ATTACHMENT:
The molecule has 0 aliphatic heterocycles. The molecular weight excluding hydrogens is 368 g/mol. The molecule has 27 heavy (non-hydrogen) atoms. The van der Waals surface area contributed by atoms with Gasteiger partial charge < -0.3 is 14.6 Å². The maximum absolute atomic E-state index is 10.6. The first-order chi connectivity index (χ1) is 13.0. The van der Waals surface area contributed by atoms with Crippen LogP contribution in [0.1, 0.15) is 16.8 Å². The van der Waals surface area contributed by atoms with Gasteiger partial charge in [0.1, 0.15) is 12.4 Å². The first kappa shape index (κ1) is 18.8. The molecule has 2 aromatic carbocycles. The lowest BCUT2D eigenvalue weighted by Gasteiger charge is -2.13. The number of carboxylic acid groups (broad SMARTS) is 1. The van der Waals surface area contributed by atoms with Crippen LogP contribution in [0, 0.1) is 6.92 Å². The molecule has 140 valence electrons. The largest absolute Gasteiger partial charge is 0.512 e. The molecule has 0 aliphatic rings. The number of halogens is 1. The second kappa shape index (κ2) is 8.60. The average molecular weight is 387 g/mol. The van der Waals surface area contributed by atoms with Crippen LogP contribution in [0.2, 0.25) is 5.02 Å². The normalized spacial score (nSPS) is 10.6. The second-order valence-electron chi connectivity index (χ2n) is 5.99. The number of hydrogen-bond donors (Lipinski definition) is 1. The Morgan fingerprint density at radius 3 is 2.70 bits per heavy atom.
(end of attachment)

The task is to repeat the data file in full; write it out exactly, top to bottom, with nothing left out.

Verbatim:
The molecule has 0 aliphatic heterocycles. The molecular weight excluding hydrogens is 368 g/mol. The molecule has 27 heavy (non-hydrogen) atoms. The van der Waals surface area contributed by atoms with Gasteiger partial charge < -0.3 is 14.6 Å². The maximum absolute atomic E-state index is 10.6. The first-order chi connectivity index (χ1) is 13.0. The van der Waals surface area contributed by atoms with Crippen LogP contribution in [0.1, 0.15) is 16.8 Å². The van der Waals surface area contributed by atoms with Gasteiger partial charge in [0.1, 0.15) is 12.4 Å². The first kappa shape index (κ1) is 18.8. The molecule has 2 aromatic carbocycles. The lowest BCUT2D eigenvalue weighted by Gasteiger charge is -2.13. The number of carboxylic acid groups (broad SMARTS) is 1. The van der Waals surface area contributed by atoms with Crippen LogP contribution in [0, 0.1) is 6.92 Å². The molecule has 140 valence electrons. The largest absolute Gasteiger partial charge is 0.512 e. The molecule has 0 aliphatic rings. The number of halogens is 1. The second kappa shape index (κ2) is 8.60. The average molecular weight is 387 g/mol. The van der Waals surface area contributed by atoms with Crippen LogP contribution in [0.2, 0.25) is 5.02 Å². The normalized spacial score (nSPS) is 10.6. The second-order valence-electron chi connectivity index (χ2n) is 5.99. The number of hydrogen-bond donors (Lipinski definition) is 1. The Morgan fingerprint density at radius 3 is 2.70 bits per heavy atom.